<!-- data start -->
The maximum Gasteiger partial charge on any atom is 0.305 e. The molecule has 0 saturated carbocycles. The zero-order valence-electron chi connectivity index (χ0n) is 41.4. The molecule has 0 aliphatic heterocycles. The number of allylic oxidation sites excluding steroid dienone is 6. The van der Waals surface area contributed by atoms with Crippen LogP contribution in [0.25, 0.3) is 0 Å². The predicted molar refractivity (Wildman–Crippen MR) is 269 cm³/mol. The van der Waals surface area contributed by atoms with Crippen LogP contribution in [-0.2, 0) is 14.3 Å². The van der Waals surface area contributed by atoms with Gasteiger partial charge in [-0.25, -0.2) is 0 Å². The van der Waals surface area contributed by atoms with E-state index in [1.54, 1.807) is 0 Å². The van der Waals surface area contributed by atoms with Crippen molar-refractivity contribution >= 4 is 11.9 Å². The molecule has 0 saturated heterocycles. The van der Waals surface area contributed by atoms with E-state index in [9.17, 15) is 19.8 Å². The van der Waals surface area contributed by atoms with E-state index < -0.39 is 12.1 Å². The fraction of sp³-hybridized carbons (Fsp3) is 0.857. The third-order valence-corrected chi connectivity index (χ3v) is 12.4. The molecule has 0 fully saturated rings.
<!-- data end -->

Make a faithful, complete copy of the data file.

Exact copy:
The maximum Gasteiger partial charge on any atom is 0.305 e. The molecule has 0 saturated carbocycles. The zero-order valence-electron chi connectivity index (χ0n) is 41.4. The molecule has 0 aliphatic heterocycles. The number of allylic oxidation sites excluding steroid dienone is 6. The van der Waals surface area contributed by atoms with Crippen LogP contribution in [0.25, 0.3) is 0 Å². The predicted molar refractivity (Wildman–Crippen MR) is 269 cm³/mol. The van der Waals surface area contributed by atoms with Crippen LogP contribution in [-0.2, 0) is 14.3 Å². The van der Waals surface area contributed by atoms with Gasteiger partial charge in [-0.25, -0.2) is 0 Å². The van der Waals surface area contributed by atoms with E-state index in [1.54, 1.807) is 0 Å². The van der Waals surface area contributed by atoms with Crippen molar-refractivity contribution >= 4 is 11.9 Å². The molecule has 0 saturated heterocycles. The van der Waals surface area contributed by atoms with E-state index in [9.17, 15) is 19.8 Å². The van der Waals surface area contributed by atoms with E-state index < -0.39 is 12.1 Å². The fraction of sp³-hybridized carbons (Fsp3) is 0.857. The third-order valence-corrected chi connectivity index (χ3v) is 12.4. The molecule has 0 fully saturated rings.